This classic Deaf story has been orally passed on from generation to generation in the Deaf community from the early 20th century (to our best knowledge) across North America through Deaf communities, friends, and deaf schools.
When we were kids, we first heard this joke from our Deaf American teacher Sue Bailey in the 1980s and she had this joke when she was younger. There have always been variants in the joke, such as a type or color of the car. Enjoy!
For the English translation, see below.
ASL story above produced by Sorenson VRS.
A Deaf young man was driving long distance in his fancy red Ferrari. A hearing hitchhiker stood on the side of the highway, hitchhiking. The Deaf driver stopped and let him in. The hearing passenger stared at the Deaf driver, wondering how such a Deaf person got this nice car. Impressive.
The Deaf guy drove arrogantly fast. Police siren. He stopped and gestured that he's deaf. The police officer hesitated as to how he could communicate with him so he waived him. The hearing man looked at the Deaf guy who shrugged. It's not unusual. He sped on. Police siren. Stop. Let go. The hearing passenger was amazed.
The Deaf felt so tired. He invited the hearing passenger to drive. The hearing guy delightfully agreed to drive. They switched. The hearing driver was pondering about what was just happening.
The hearing driver drove fairly fast. Police siren. The hearing man looked at the Deaf guy who slept like a stone. He became panic. He stopped. Nervously, he didn't know what to do.
Ah, he decided to be pretending that he was deaf.
A hunky police officer looked at the hearing driver and vocally spoke. The hearing man gestured that he was deaf. The police paused, looked and gestured, pointing to his ear and shook his head? The hearing driver confirmed, gesturing no hear.
The police officer replied in fluent ASL, "Ah, so you're deaf. My parents are Deaf. May I see your driver's license, please?"
Funny, but not funny in real life. Don't do this. Deaf people don't appreciate hearing people pretending to be deaf which sometimes happen -- hearing peddlers selling the manual ABC cards, for example.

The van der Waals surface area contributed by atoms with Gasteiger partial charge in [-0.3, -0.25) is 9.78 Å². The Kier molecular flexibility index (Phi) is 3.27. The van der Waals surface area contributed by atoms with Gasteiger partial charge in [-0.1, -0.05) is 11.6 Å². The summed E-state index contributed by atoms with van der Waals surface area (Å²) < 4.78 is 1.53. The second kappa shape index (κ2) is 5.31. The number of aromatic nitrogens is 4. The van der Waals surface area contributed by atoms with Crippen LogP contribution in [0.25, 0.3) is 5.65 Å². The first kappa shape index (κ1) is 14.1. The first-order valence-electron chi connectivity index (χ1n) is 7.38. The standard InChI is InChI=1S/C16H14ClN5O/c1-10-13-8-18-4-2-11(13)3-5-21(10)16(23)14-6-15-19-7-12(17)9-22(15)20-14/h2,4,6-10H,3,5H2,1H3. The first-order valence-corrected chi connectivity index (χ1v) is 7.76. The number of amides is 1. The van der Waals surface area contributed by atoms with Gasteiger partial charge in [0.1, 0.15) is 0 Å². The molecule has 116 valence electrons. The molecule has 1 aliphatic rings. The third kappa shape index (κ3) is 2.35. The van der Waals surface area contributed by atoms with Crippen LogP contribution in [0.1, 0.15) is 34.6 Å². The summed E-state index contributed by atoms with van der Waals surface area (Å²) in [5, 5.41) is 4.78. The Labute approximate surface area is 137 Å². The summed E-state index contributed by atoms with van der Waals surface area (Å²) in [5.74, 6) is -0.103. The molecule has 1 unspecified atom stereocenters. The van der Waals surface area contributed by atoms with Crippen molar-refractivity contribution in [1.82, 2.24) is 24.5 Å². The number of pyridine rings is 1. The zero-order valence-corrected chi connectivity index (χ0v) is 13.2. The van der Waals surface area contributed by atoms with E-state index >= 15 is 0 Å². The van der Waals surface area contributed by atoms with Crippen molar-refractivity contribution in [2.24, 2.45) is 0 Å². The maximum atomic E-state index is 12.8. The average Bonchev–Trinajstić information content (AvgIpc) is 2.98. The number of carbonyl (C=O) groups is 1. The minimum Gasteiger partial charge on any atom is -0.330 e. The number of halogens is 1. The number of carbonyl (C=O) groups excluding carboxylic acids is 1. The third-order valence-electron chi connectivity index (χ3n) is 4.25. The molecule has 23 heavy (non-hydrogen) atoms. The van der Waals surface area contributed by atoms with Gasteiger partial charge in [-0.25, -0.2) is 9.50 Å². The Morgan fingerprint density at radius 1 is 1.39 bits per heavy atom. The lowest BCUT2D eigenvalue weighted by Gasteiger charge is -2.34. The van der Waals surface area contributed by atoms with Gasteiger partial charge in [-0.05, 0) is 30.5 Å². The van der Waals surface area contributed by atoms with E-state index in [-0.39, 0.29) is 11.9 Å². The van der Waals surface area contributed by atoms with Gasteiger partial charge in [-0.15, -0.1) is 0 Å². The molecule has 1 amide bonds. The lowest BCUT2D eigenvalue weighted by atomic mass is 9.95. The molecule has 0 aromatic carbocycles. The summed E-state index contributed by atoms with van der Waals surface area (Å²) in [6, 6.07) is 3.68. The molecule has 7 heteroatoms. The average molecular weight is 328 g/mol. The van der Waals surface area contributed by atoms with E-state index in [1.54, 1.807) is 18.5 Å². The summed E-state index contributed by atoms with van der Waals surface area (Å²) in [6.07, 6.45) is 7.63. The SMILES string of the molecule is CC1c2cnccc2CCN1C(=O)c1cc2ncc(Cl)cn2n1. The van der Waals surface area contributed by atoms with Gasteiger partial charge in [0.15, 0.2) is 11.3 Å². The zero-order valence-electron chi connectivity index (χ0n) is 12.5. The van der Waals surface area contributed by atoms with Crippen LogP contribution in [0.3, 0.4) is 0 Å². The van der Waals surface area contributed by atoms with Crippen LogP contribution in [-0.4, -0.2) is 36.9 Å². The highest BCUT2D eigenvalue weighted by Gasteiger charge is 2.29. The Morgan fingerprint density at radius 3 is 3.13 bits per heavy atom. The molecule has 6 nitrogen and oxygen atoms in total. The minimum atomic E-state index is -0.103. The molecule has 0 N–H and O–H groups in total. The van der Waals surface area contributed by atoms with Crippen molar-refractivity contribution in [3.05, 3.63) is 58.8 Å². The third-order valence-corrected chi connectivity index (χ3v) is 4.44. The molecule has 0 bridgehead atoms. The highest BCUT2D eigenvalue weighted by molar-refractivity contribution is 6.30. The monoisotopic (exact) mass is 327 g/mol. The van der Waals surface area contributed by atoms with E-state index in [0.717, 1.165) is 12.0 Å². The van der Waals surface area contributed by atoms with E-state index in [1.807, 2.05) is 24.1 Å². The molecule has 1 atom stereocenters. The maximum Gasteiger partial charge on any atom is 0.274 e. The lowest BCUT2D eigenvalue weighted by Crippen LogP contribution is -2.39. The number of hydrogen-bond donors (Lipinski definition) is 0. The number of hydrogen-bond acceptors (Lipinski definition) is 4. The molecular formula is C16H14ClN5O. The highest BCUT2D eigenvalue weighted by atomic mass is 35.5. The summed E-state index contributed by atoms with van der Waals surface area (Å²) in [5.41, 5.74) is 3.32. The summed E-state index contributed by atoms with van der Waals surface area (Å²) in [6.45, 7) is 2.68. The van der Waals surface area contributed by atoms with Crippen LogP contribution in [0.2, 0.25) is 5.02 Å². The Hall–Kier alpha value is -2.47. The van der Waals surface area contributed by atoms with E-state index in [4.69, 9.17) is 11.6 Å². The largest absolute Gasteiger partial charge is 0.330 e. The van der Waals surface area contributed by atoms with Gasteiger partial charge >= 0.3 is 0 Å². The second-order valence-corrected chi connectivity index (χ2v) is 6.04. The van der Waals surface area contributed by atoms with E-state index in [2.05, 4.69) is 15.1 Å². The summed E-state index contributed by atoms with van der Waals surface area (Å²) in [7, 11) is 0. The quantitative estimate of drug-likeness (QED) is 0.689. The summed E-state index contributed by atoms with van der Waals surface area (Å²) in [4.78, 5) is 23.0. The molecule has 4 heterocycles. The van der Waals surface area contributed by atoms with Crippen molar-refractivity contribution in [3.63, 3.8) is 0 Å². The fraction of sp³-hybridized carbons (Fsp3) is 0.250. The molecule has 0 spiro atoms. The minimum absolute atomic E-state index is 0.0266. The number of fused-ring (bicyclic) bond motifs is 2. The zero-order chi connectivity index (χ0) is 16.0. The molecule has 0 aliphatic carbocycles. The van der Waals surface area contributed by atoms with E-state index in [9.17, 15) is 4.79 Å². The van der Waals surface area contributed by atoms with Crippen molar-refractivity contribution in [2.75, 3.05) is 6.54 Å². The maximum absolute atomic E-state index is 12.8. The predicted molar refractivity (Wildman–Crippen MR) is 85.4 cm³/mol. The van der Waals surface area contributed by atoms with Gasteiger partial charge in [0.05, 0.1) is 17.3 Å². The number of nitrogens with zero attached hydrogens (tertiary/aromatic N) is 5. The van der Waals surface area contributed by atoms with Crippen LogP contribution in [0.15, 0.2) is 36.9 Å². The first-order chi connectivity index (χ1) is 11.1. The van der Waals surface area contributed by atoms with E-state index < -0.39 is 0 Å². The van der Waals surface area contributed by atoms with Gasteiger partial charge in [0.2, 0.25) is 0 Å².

Unfortantely, it did happen to a hearing driver who heard this joke from his Deaf girlfriend. One day in the 1990s in eastern U.S., he drove his Deaf girlfriend to the airport, rushing. Police siren. Pulled over. The Deaf girlfriend was appalled when her boyfriend gestured "deaf". The police stopped vocally speaking and looked at the Deaf girlfriend who also gestured "deaf" and suggested "writing". Somehow, he let them go. The girlfriend was furious with him about it.
Goodness, the old days were over. As with the days of "diversity, inclusion, and equity" and ADA, you will still get a ticket whether you're hearing or deaf.
About Deaf humor and jokes.
Enter a keyword in the field box below to search or filter the new topic list and click on the link.
New to sign language? "Where do I start?" or "How do I start learning sign language?" This ASL Rookie guide lists some selected links to the tutorials for ASL beginners to get started and keep rolling. It may be a useful review for intermediate-level learners and ASL students as well.
Some tutorial pages are a mix of free and premium versions. Access to premium content and links below are available in the PatronPlus subscription. More links/posts will be added from time to time.
Are you able to carry everyday conversations in ASL? Are you a student in the intermediate levels and beyond, who wishes to boost up your signing skills? You've come to the selected tutorial series. (Some premium content are available to PatronPlus membership.)
Stories, poems, performance arts, etc. in sign language.
This documentation project follows a child's language acquisition, literacy development, and phonological acquisition in sign language, specifically ASL, from newborn to age five in a natural native-ASL environment and visual culture.